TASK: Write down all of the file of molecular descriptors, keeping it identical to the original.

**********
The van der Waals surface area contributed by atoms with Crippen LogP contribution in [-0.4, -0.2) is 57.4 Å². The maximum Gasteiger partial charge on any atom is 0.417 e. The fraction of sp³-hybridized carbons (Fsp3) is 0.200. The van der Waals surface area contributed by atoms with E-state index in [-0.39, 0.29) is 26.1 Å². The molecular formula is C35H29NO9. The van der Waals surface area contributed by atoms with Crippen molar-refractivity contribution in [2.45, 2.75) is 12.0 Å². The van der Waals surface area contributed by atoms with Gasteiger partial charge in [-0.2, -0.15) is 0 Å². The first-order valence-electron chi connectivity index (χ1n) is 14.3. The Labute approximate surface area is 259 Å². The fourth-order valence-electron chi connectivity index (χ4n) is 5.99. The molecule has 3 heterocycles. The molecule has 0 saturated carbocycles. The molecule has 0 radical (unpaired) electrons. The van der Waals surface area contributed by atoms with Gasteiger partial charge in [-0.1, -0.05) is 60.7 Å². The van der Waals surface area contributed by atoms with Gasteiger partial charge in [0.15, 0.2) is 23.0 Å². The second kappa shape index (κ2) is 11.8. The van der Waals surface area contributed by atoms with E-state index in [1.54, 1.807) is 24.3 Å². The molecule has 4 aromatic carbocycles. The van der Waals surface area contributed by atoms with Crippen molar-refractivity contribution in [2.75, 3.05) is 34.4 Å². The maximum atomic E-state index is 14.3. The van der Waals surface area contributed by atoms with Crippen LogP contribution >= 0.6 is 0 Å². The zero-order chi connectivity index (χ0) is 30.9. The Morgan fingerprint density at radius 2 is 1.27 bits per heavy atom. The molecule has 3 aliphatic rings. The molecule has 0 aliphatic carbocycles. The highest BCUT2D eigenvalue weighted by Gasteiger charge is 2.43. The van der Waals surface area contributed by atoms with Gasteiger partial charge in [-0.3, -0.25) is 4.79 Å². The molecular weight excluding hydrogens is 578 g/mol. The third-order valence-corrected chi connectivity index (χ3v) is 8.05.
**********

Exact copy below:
The van der Waals surface area contributed by atoms with Crippen LogP contribution in [-0.4, -0.2) is 57.4 Å². The maximum Gasteiger partial charge on any atom is 0.417 e. The fraction of sp³-hybridized carbons (Fsp3) is 0.200. The van der Waals surface area contributed by atoms with E-state index in [-0.39, 0.29) is 26.1 Å². The molecular formula is C35H29NO9. The van der Waals surface area contributed by atoms with Crippen molar-refractivity contribution in [2.45, 2.75) is 12.0 Å². The van der Waals surface area contributed by atoms with Gasteiger partial charge in [-0.2, -0.15) is 0 Å². The first-order valence-electron chi connectivity index (χ1n) is 14.3. The Labute approximate surface area is 259 Å². The fourth-order valence-electron chi connectivity index (χ4n) is 5.99. The molecule has 3 heterocycles. The molecule has 0 saturated carbocycles. The molecule has 0 radical (unpaired) electrons. The van der Waals surface area contributed by atoms with Gasteiger partial charge in [-0.1, -0.05) is 60.7 Å². The van der Waals surface area contributed by atoms with Gasteiger partial charge in [0.15, 0.2) is 23.0 Å². The second kappa shape index (κ2) is 11.8. The van der Waals surface area contributed by atoms with E-state index in [1.54, 1.807) is 24.3 Å². The molecule has 4 aromatic carbocycles. The van der Waals surface area contributed by atoms with Crippen molar-refractivity contribution in [2.75, 3.05) is 34.4 Å². The maximum atomic E-state index is 14.3. The van der Waals surface area contributed by atoms with Crippen LogP contribution >= 0.6 is 0 Å². The zero-order chi connectivity index (χ0) is 30.9. The Morgan fingerprint density at radius 2 is 1.27 bits per heavy atom. The molecule has 3 aliphatic rings. The molecule has 0 aliphatic carbocycles. The highest BCUT2D eigenvalue weighted by Gasteiger charge is 2.43. The van der Waals surface area contributed by atoms with Gasteiger partial charge in [-0.3, -0.25) is 4.79 Å². The molecular weight excluding hydrogens is 578 g/mol. The third-order valence-corrected chi connectivity index (χ3v) is 8.05.